With reference to what Chester Williams has accomplished in the last half of 2015, one has to, as they say, “knock on wood.” Down the road, all of us Belizeans can only hope for the best. The Southside is such a volatile area, there are so many guns around, and so many “old beefs” boiling, it will be difficult for Senior Superintendent and attorney, Chester Williams, to sustain his success.
There is another problem with us honoring him, in addition to the pressure which public praise often brings for individuals in Belize. Inside the base Southside community, there is much gratitude for Chester Williams’ efforts to reduce crime and violence on the Southside, especially on the part of mothers, twenty of whom, if we read the statistics correctly, were able to celebrate the holidays instead of going into mourning. (The statistics show, to repeat, that twenty fewer murders were committed in the second half of the year than were committed in the first half, thanks to Chester.) But, insiders know that there is a serious rivalry at the highest levels of the Police Department, and Chester was not supposed to be as spectacularly successful as he has been. In addition, in Belize there is the delicate, ever present matter of politics. Chester Williams became famous as a fearless, roughneck cop during the PUP administrations leading up to 2008, and he was considered a favorite of the Minister of Police, Ralph Fonseca. Chester has accomplished great things where educating himself is concerned, and he has now, against the odds, become a policing superstar under a UDP administration.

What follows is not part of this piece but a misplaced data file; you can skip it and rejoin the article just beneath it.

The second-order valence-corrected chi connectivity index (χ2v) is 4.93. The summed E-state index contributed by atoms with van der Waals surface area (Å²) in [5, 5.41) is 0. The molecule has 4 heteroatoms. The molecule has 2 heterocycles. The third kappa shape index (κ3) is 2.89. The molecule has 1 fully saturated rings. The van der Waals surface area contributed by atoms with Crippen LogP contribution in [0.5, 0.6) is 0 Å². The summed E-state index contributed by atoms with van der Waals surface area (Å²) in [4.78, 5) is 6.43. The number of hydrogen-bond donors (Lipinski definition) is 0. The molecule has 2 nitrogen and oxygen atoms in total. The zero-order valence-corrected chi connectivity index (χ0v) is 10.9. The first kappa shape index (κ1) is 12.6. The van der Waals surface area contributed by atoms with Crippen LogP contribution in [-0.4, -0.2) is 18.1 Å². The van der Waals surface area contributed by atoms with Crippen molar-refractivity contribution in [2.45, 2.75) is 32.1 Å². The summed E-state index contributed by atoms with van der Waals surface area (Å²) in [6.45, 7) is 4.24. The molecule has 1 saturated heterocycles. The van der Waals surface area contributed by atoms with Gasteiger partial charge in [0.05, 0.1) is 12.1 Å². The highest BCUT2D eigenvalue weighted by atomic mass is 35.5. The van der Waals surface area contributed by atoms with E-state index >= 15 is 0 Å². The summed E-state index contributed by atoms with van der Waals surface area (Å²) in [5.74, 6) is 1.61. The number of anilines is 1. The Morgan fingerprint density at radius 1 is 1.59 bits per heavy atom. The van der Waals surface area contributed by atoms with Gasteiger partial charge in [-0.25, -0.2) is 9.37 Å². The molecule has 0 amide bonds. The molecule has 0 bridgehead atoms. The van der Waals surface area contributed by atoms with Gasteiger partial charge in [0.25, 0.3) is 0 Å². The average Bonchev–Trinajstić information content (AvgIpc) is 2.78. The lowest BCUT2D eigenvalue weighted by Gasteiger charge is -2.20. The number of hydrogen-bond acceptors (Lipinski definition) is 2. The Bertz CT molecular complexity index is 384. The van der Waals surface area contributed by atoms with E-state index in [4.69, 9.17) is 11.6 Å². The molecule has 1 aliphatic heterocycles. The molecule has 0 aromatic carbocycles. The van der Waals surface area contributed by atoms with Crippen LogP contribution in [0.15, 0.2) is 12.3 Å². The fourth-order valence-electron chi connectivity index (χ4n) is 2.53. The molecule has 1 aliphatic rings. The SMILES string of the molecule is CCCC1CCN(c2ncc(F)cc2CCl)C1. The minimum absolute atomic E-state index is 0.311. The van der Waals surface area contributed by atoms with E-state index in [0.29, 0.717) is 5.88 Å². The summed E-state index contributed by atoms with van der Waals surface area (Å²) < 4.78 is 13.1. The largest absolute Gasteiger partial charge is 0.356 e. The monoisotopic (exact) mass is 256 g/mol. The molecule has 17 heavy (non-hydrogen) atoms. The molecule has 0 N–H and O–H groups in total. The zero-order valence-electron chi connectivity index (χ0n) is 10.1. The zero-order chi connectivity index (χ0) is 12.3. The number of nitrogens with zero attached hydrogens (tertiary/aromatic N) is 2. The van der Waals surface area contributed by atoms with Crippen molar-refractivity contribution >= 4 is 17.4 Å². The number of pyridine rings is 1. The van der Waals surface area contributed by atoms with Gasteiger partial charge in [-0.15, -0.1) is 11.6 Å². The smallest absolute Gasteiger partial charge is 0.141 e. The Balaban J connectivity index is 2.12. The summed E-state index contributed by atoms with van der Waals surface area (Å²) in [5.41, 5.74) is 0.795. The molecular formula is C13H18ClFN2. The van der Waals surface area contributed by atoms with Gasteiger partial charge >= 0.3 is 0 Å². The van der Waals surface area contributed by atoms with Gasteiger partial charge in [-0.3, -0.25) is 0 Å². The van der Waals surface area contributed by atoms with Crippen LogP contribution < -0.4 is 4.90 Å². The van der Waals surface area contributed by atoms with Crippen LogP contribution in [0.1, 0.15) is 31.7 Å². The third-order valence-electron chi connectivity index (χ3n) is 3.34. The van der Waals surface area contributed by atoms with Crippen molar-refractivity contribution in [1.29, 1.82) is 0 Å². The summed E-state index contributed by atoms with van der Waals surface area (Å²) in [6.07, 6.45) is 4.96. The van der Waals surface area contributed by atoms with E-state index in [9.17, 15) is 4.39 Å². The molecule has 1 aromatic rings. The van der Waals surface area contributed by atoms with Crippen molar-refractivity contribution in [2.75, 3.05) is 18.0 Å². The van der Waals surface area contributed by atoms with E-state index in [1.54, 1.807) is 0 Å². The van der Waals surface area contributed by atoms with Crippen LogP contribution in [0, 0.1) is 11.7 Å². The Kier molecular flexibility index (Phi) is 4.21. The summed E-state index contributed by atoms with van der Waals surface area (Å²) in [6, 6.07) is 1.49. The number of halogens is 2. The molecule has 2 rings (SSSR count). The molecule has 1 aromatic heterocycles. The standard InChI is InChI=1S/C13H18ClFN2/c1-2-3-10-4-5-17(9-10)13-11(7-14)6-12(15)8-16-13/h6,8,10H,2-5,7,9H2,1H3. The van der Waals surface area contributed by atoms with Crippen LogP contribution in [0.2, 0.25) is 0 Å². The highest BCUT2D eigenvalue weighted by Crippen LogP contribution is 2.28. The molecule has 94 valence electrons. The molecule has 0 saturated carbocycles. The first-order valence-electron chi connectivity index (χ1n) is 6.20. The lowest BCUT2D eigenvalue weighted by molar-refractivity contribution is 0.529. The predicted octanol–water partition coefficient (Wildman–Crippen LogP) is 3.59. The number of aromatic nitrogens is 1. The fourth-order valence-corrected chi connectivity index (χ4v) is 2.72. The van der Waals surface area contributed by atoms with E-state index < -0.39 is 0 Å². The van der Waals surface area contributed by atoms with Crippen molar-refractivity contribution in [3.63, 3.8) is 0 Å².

From a human interest standpoint, it seems that Chester Williams has transformed himself from just a tough cop into a community peacemaker. The thing is, that because he still has his tough cop credentials, Chester doesn’t even have to demand respect from the dangerous young Southside males with whom he has to deal: they give him that respect automatically, because he has earned it.
Chester’s community peacemaker persona is, needless to say, one which intrigues us at this newspaper. At the end of a period of activism and political involvement which lasted from 1969 to 1977, the publisher of this newspaper dedicated himself to job creation in the Southside area where the UBAD organization had been leased a piece of swamp land by the Government of Belize in 1969. Since 1977, Amandala, established in 1969, has added KREM Radio in 1989 and KREM Television in 2003.
Once gang violence began on the Southside twenty five years ago, Partridge Street began to find itself in a dangerous area of town. In fact, Kremandala had productive neighbourhood employees fifteen, twenty years ago whom we had to lay off simply because they had become the targets of rival gangs. At core, the conditions which contribute to gang violence involve sociology and economics. One solution repeatedly offered is for the neighbourhoods to accept Jesus Christ as Saviour. This solution has not worked. Another solution proposed is for the relevant neighborhoods to be declared “crime-ridden” and for massive police firepower and draconian measures to be introduced. This solution has not worked.
In the aftermath of all the failures, Chester Williams accomplished great things on the Southside in the last half of 2015. For this, we honor him, and wish him the best.
Power to the people. Best wishes for 2016.